Officers Czopek and Petty filed an application for leave to appeal in this Court on November 16, 1990. We granted leave to determine whether the injuries suffered were the result of an occurrence. Further, we consider whether an intoxication can vitiate making the insured's actions "accidental" under the policy.

We find that Arthur Smith's actions were intentional, and therefore there was no "occurrence" as defined within the policy. Further, we find that an intoxicated person can intend the results of his actions. Thus, an intoxicated person's actions need not be considered "accidental" under the policy. We affirm the decision of the Court of Appeals in favor of plaintiff GICOM.

II

The first step in determining if an insurance policy applies is to determine whether the policy is clear and unambiguous on its face. If an ambiguity exists, the policy must be construed in favor of the insured. Powers v. DAIIE, 427 Mich. 602, 624, 398 N.W.2d 411 (1986). Under the heading Coverages, the policy at issue states:

"Coverage E--Personal Liability

"This Company agrees to pay on behalf of the Insured all sums which the Insured shall become legally obligated to pay as damages because of bodily injury or property damage, to which this insurance applies, caused by an occurrence."

The next heading in the policy is "Exclusions," under which the following appears:

"This policy does not apply:

"1. Under Coverage E--Personal Liability and Coverage F--Medical Payments to Others:

* * * * * * "f. to bodily injury or property damage which is either expected or intended from the standpoint of the Insured."

On the same page, under the heading "Additional Definitions," the policy provides:

"5. 'occurrence': means an accident, including injurious exposure to conditions, which results, during the policy term, in bodily injury or property damage."

The terms used in an insurance policy either are clearly defined within the policy or are given their commonly used meaning. Fireman's Fund Ins. Cos. v. Ex-Cell-O Corp., 702 F.Supp. 1317, 1323, n. 7 (E.D.Mich.1988). Omitting the definition of a word that has a common usage does not create an ambiguity within the policy. We conclude that the provisions in the GICOM policy are clear and unambiguous. We cannot create ambiguity where none exists. Edgar's Warehouse, Inc. v. United States Fidelity & Guaranty Co., 375 Mich. 598, 602, 134 N.W.2d 746 (1965). It is also improper for us to rephrase or interpret the clear and unambiguous language of the policy. Instead, we must enforce the language of this contract as it is written. Eghotz v. Creech, 365 Mich. 527, 530, 113 N.W.2d 815 (1962).

Further, the exclusions to the general liability in a policy of insurance are to be strictly construed against the insurer. Francis v. Scheper, 326 Mich. 441, 448, 40 N.W.2d 214 (1949). Clear and specific exclusions must be enforced. An insurance company cannot be found liable for a risk it did not assume. Illinois Employers Ins. of Wausau v. Dragovich, 139 Mich.App. 502, 507-508, 362 N.W.2d 767 (1984); Kaczmarck v. La Perriere, 337 Mich. 500, 60 N.W.2d 327 (1953).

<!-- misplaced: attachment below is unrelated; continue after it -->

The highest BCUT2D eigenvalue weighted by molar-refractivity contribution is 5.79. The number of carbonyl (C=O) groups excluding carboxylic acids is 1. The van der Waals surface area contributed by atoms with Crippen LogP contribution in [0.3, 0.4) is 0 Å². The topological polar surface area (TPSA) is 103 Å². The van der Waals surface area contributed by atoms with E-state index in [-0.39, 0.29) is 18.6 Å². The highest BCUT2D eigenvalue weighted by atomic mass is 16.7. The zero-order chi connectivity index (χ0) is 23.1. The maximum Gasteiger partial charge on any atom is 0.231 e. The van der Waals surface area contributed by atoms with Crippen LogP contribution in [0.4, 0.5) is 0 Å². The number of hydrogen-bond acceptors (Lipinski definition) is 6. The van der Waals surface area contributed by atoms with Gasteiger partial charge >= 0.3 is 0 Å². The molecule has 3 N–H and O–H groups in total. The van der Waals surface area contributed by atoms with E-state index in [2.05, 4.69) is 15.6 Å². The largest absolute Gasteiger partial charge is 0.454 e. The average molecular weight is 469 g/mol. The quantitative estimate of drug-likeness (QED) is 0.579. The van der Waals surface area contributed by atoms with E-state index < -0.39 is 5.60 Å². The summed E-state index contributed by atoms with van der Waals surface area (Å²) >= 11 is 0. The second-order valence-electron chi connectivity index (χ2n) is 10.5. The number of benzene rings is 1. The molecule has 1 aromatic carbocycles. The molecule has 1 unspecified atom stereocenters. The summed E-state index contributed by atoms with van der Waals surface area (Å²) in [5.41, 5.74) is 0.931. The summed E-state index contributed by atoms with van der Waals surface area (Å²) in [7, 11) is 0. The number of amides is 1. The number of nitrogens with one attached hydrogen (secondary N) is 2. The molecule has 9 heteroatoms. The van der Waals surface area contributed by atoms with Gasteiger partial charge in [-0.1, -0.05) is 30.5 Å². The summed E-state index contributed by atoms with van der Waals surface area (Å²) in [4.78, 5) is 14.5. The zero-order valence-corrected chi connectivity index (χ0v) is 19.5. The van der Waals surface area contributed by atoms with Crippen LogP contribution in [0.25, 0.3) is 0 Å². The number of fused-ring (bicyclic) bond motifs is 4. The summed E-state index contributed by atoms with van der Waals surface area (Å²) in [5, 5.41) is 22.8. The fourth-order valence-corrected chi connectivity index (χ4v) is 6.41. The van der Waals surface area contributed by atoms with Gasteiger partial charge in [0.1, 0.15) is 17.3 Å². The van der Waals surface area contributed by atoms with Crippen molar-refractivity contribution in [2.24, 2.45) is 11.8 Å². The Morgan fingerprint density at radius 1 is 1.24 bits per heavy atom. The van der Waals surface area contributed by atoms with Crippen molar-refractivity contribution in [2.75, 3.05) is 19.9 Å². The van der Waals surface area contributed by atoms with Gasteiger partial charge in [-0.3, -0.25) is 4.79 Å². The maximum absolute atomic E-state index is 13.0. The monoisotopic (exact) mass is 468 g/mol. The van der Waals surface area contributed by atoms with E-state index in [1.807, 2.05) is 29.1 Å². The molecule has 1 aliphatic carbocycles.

III

We must consider whether Arthur Smith's assault on officers Petty and Czopek constituted an "occurrence" under the policy. We find that it did not. The policy language supplied coverage on behalf of the insured for all of the bodily injuries caused by the insured that constituted an occurrence. An occurrence is defined by the policy as "an accident, including injurious exposure to conditions, which results, during the policy term, in bodily injury or property damage." The meaning of "accident" in insurance policies has been defined as:

"anything that begins to be, that happens, or that is a result which is not anticipated and is unforeseen and unexpected by the person injured or affected thereby--that is, takes place without the insured's foresight or expectation and without design or intentional causation on his part. In other words, an accident is an undesigned contingency, a casualty, a happening by chance, something out of the usual course of things, unusual, fortuitous, not anticipated, and not naturally to be expected." Guerdon Industries, Inc. v. Fidelity & Casualty Co. of New York, 371 Mich. 12, 18-19, 123 N.W.2d 143 (1963).

In his deposition, Mr. Smith admitted that he intended to prevent the arrest. His actions, biting and swinging his arms and legs, were intended to make it impossible for the officers to easily get him into the squad car and on his way to the police station. Because of Arthur Smith's admission in his deposition, we are unwilling to conclude that his resisting arrest, which resulted in injuries to the policemen, was an "accident." It clearly was not an undesigned contingency...